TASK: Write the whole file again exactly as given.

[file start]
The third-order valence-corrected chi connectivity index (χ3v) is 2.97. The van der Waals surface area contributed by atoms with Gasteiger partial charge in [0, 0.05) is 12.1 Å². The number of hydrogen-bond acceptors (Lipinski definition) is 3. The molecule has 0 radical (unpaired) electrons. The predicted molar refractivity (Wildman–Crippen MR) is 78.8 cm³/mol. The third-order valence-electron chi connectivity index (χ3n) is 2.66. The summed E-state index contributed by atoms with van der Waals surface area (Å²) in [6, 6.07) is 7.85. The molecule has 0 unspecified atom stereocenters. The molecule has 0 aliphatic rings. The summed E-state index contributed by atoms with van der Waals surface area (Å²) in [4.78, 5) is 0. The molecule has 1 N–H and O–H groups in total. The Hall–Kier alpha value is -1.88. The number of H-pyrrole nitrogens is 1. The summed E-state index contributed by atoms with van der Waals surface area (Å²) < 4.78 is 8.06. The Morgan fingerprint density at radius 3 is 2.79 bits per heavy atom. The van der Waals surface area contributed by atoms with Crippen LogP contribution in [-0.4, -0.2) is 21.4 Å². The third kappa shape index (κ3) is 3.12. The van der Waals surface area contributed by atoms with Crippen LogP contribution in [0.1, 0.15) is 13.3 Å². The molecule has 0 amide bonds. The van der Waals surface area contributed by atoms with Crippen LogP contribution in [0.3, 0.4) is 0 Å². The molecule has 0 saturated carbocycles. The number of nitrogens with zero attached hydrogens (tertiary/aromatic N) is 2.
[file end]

The third-order valence-corrected chi connectivity index (χ3v) is 2.97. The van der Waals surface area contributed by atoms with Gasteiger partial charge in [0, 0.05) is 12.1 Å². The number of hydrogen-bond acceptors (Lipinski definition) is 3. The molecule has 0 radical (unpaired) electrons. The predicted molar refractivity (Wildman–Crippen MR) is 78.8 cm³/mol. The third-order valence-electron chi connectivity index (χ3n) is 2.66. The summed E-state index contributed by atoms with van der Waals surface area (Å²) in [6, 6.07) is 7.85. The molecule has 0 unspecified atom stereocenters. The molecule has 0 aliphatic rings. The summed E-state index contributed by atoms with van der Waals surface area (Å²) in [4.78, 5) is 0. The molecule has 1 N–H and O–H groups in total. The Hall–Kier alpha value is -1.88. The number of H-pyrrole nitrogens is 1. The summed E-state index contributed by atoms with van der Waals surface area (Å²) < 4.78 is 8.06. The Morgan fingerprint density at radius 3 is 2.79 bits per heavy atom. The van der Waals surface area contributed by atoms with Crippen LogP contribution in [-0.4, -0.2) is 21.4 Å². The third kappa shape index (κ3) is 3.12. The van der Waals surface area contributed by atoms with Crippen LogP contribution in [0.1, 0.15) is 13.3 Å². The molecule has 0 amide bonds. The van der Waals surface area contributed by atoms with Crippen LogP contribution in [0.3, 0.4) is 0 Å². The molecule has 0 saturated carbocycles. The number of nitrogens with zero attached hydrogens (tertiary/aromatic N) is 2.